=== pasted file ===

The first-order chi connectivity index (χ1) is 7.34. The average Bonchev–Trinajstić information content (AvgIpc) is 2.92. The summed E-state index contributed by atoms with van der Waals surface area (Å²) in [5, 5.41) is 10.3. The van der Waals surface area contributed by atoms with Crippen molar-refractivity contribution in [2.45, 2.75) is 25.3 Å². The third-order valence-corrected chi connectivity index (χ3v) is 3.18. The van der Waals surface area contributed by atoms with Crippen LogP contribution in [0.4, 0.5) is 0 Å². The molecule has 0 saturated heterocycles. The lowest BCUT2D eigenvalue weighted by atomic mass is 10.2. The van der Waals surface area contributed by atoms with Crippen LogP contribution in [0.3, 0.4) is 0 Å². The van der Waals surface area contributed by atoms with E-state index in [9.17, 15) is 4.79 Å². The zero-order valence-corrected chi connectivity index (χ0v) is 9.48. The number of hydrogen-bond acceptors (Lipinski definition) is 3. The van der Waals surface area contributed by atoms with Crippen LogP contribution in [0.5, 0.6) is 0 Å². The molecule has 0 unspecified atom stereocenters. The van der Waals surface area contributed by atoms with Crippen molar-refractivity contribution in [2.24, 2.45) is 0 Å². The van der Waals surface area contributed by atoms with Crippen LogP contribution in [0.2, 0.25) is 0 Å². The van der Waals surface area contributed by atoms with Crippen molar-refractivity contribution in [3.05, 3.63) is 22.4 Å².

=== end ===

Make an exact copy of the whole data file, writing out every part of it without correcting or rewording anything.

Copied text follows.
The first-order chi connectivity index (χ1) is 7.34. The average Bonchev–Trinajstić information content (AvgIpc) is 2.92. The summed E-state index contributed by atoms with van der Waals surface area (Å²) in [5, 5.41) is 10.3. The van der Waals surface area contributed by atoms with Crippen molar-refractivity contribution in [2.45, 2.75) is 25.3 Å². The third-order valence-corrected chi connectivity index (χ3v) is 3.18. The van der Waals surface area contributed by atoms with Crippen LogP contribution in [0.4, 0.5) is 0 Å². The molecule has 0 saturated heterocycles. The lowest BCUT2D eigenvalue weighted by atomic mass is 10.2. The van der Waals surface area contributed by atoms with Crippen LogP contribution in [0.3, 0.4) is 0 Å². The van der Waals surface area contributed by atoms with E-state index in [9.17, 15) is 4.79 Å². The zero-order valence-corrected chi connectivity index (χ0v) is 9.48. The number of hydrogen-bond acceptors (Lipinski definition) is 3. The van der Waals surface area contributed by atoms with Crippen LogP contribution in [0.5, 0.6) is 0 Å². The molecule has 0 unspecified atom stereocenters. The van der Waals surface area contributed by atoms with Crippen molar-refractivity contribution in [2.24, 2.45) is 0 Å². The van der Waals surface area contributed by atoms with Crippen LogP contribution in [0.2, 0.25) is 0 Å². The van der Waals surface area contributed by atoms with Crippen molar-refractivity contribution in [3.05, 3.63) is 22.4 Å².